Laurel House is a lodge on the north slope of Pine Mountain at Pine Mtn Settlement School, just off Route 221 in the northeast corner of Harlan County. Even though the building is historic the facilities inside have been kept up to date. Arrangements have to be made ahead of time because the office closes at 4 pm. The campus is worth visiting in its own right, particularly for Old Log and the Chapel. There's a nature preserve right next to Laurel House, trails go up to the Pine Mountain Trail, and an access road winds up to the Little Shepherd Trail. Route 510 heads East along the base of Pine Mountain into the heart of the Kingdom Come Plateau. You can come down from Hyden on Route 421 and turn left onto 221; come down 7, 699 and 221 through Leatherwood from Hazard; over 221 from Pineville; or West on 510 from Kingdom Come State Park. Regardless, gas up at Hyden, Hazard, Pineville or Cumberland, and allow plenty of time, because all these roads are narrow and winding and if you meet school buses or coal or log trucks it'll be a tight squeeze. Pine Mountain Settlement School runs a fine dining hall but it's only open when groups are visiting the school. This is almost every week during the school year, and they run various camps all Summer, but if there's no camp in session you'll need to cook your own meals. There are picnic tables outside but no store within an hour's drive, so you'll need to bring your own stove, fuel and groceries.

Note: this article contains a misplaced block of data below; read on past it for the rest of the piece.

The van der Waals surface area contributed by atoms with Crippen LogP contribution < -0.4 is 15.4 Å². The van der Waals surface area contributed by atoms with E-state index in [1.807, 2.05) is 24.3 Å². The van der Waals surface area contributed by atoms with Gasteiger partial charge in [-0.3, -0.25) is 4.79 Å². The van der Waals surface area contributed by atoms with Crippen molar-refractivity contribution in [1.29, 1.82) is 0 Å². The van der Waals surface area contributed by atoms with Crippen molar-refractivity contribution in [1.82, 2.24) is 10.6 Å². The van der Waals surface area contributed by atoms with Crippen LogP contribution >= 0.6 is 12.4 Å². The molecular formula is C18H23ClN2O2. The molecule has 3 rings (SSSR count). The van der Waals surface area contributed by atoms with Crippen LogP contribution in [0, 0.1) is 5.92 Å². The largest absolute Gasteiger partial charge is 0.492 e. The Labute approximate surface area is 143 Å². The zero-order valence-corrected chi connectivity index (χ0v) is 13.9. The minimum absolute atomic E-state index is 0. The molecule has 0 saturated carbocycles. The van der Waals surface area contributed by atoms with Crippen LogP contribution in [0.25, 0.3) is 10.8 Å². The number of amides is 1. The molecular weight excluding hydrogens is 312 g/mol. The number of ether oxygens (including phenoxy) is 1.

Herndon Evans Lodge at Pine Mountain State Park just above Pineville has 30 very nice rooms with great views looking South toward Cumberland Mountain and Cumberland Gap. The park entrance is on Route 25E just south of Pineville and the road up the mountain is four miles long. There's a good restaurant in the lodge. You can also rent cabins here. There are nine one bedroom log cabins with stone fireplaces and decks. Or there are 11 two bedroom cottages. Both cabins and cottages have outdoor grilles. The two bedroom units have full kitchen amenities. There's a nice pool, a miniature golf course, hiking trails, deer wandering the premises, and mountain air cool enough that on most Summer nights you won't need the air conditioning. This is the closest Pine Mountain lodging to Lexington and the most luxurious accommodations, although it's still rustic and isolated and not what you would find at a Holiday Inn.

If you were to backpack the entire Pine Mountain ridge and come down at the far western flank, you would reach America's Best Value Inn at Jellico. Right on I-75 at the Kentucky-Tennessee line, this motel has 46 rooms, free internet and an outdoor pool. It's not fancy, but it's clean and well run and rates are reasonable even in the peak Summer season. You could drive down, stay one night at Pine Mountain State Park, and your ride could head back to Lexington. The following weekend they could pick you up in Jellico, spend a night, and head home.